To examine protein accumulation by biochemical methods, we used SDD-AGE (Semi-Denaturing Detergent–Agarose Gel Electrophoresis), a protein agarose gel technique that can resolve amyloid aggregates . This technique is useful for resolving high molecular weight polymer assemblies that maintain stable contacts in 2% SDS (a feature of highly stable amyloid). SDD-AGE revealed that the truncated MJDtrQ78 protein formed SDS-resistant amyloid structures that accrue with time (Fig. 3C). Unlike Hsp70, which significantly suppressed amyloid formation (p = 0.003), Hsp104 did not change the overall kinetics of MJDtrQ78 amyloid formation or the overall level of aggregation (Fig. 3C). Confirming that insoluble amyloid material was increased, the reduction of SDS-soluble levels of protein by immunoblot matched the concomitant increase in amyloid formation observed by SDD-AGE (Fig. 3C). Thus, Hsp104 rescues MJDtrQ78 toxicity, but the relationship to MJDtrQ78 aggregation is complex. IHC revealed that Hsp104 initially delays MJDtrQ78 inclusion formation, but then significantly enhances the formation of small inclusions (Fig. 3A). However, when amyloidogenesis was tracked by SDD-AGE, Hsp104 affected neither the rate nor the extent of amyloid formation (Fig. 3C). This finding indicates that to rescue toxicity Hsp104 might reduce formation of soluble and toxic oligomeric MJDtrQ78 species that are populated during amyloidogenesis, just as it does with the yeast prion proteins Sup35 and Ure2 , .
Next, we assessed MJDnQ78 misfolding. In contrast to the truncated MJDtrQ78 isoform, the pathogenic full-length MJDnQ78 initially formed amorphous inclusions that did not become more numerous after day 1 (Fig. 3B, top row; gray bars in graph). These MJDnQ78 amorphous aggregates appeared early by IHC, and insoluble amyloid aggregates developed later as observed by SDD-AGE (Fig. 3B and D). Thus, the early MJDnQ78 aggregates are non-amyloid in nature but later convert into the insoluble amyloid structure, closely resembling the two-step aggregation kinetics observed in vitro –. As with MJDtrQ78, co-expression of Hsp70 delayed the kinetics of aggregation and significantly suppressed inclusion formation (Fig. 3B, bottom row; green bars in graph, p = 0.02). However, in marked contrast, co-expression of Hsp104 significantly increased the formation of large aggregates at early time points (p = 0.002), and then significantly increased the number of small inclusions over time (Fig. 3B, center row; red bars in graph, p<0.001). Consistent with IHC results, SDD-AGE analysis demonstrated that Hsp104 significantly promoted the early formation of insoluble MJDnQ78 amyloid aggregates (Fig. 3D, p<0.001), whereas Hsp70 delayed kinetics of amyloid formation (Fig. 3D, p = 0.01). Hsp70, but not Hsp104, stably colocalized with both MJDtrQ78 and MJDnQ78 inclusions (Fig. 3A and B; see Fig. 4 for channel breakdown). The striking contrast between the effects of Hsp104 and Hsp70 on inclusion formation reinforces their functional differences , .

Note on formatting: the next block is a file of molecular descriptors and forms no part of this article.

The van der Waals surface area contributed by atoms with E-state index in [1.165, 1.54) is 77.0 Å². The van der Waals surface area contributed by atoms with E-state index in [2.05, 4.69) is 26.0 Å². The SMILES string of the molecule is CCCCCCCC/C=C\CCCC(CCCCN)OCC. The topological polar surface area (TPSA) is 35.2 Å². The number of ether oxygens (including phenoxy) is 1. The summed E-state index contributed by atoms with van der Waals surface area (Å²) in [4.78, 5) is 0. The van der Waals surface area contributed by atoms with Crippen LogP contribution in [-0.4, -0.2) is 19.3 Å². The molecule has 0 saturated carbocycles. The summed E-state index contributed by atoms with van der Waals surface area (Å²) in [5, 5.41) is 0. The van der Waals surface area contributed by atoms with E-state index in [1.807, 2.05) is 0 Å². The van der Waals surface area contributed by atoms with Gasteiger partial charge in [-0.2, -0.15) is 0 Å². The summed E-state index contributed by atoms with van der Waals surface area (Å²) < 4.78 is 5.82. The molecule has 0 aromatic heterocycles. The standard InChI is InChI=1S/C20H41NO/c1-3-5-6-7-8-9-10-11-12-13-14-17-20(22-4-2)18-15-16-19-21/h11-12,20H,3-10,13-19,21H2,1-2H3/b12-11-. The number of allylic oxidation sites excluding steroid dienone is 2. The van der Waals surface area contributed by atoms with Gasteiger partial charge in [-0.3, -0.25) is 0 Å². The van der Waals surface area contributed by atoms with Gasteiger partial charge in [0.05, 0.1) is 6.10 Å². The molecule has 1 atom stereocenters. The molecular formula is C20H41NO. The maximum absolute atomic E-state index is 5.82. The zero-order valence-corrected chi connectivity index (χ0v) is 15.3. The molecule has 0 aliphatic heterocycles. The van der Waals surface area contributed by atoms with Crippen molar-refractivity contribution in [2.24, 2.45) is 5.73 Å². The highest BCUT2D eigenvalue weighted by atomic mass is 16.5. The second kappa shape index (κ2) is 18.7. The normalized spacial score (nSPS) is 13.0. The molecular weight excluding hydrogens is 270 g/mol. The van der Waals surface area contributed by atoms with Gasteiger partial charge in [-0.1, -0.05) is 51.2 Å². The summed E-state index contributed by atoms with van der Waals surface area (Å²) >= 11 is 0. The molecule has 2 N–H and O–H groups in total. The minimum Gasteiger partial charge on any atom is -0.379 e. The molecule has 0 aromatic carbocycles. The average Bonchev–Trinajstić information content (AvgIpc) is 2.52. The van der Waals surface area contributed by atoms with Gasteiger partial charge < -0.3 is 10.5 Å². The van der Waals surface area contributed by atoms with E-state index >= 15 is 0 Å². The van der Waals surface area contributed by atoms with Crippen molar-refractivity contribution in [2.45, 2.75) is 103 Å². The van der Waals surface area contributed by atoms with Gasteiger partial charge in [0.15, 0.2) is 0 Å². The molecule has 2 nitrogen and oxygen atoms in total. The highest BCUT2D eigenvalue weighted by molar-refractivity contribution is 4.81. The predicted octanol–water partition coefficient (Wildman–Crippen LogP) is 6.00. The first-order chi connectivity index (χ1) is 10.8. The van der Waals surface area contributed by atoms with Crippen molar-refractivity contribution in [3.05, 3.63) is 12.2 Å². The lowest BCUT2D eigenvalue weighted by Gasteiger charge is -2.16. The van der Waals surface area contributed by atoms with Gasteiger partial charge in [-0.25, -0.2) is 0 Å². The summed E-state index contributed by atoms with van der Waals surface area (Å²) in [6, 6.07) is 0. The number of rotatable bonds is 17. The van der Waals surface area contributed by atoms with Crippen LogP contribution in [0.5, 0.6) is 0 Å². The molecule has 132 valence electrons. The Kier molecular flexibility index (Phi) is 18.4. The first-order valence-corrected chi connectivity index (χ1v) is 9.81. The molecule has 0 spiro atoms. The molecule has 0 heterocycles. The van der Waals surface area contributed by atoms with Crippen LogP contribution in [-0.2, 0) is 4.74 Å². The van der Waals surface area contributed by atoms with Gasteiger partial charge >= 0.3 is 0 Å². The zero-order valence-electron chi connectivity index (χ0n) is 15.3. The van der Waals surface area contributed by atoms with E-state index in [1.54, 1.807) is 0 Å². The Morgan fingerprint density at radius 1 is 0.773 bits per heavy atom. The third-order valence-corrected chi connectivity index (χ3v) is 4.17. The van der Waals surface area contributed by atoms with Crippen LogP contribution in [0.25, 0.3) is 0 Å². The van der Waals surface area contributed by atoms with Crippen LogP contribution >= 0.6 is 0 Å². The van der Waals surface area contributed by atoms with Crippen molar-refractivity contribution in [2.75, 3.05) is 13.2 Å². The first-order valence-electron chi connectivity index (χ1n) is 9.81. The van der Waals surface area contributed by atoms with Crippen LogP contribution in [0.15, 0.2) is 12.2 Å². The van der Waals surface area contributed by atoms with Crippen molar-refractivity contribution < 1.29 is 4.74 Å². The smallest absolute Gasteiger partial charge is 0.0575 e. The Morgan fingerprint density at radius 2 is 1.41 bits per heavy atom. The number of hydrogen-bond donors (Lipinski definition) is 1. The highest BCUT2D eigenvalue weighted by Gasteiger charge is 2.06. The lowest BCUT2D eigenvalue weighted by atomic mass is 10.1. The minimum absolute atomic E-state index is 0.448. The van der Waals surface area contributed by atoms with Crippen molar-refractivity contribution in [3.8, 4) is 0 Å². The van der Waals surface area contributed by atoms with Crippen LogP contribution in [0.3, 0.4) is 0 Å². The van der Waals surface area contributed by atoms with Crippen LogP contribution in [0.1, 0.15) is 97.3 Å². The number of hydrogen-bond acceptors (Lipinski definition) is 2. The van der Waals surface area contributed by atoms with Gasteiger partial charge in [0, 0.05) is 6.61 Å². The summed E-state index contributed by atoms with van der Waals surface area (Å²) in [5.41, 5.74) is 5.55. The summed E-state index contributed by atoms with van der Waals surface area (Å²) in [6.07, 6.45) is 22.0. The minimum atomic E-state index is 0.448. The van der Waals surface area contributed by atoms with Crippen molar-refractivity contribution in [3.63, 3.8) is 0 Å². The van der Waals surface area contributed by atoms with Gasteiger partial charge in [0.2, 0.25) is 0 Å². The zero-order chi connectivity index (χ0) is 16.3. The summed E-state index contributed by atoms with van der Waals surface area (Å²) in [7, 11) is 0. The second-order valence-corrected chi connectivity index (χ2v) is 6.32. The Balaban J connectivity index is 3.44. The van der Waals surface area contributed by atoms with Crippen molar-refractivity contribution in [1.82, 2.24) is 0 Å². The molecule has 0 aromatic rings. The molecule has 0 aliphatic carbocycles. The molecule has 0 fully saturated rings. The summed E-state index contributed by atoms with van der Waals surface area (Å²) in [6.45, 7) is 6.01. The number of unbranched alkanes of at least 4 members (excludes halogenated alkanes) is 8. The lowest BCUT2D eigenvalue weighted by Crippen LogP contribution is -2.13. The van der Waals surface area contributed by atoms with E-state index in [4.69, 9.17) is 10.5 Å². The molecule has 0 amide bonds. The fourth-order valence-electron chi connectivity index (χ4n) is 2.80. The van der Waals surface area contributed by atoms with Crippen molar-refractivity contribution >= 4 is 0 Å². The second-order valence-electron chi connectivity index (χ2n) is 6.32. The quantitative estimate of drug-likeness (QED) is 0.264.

(A) Split channels from the MJDtrQ78 treatment set at the Day 7 time point (from Fig. 3A). Note that Hsp104 (green, middle row) had minimal overlap with MJDtrQ78 inclusions (red, middle row), but some colocalization was observed. In contrast, Hsp70 (green, bottom row) strongly colocalized with MJDtrQ78 inclusions (red, bottom row). (B) Split channels from the MJDnQ78 treatment set at the Day 7 time point (from Fig. 3B). Hsp104 (green, middle row) had no observable colocalization with MJDnQ78 inclusions (red, middle row), while Hsp70 (green, bottom row) did colocalize with MJDnQ78 inclusions (red, bottom row).
Domains neighboring the expanded PolyQ tract hinder protective Hsp104 activities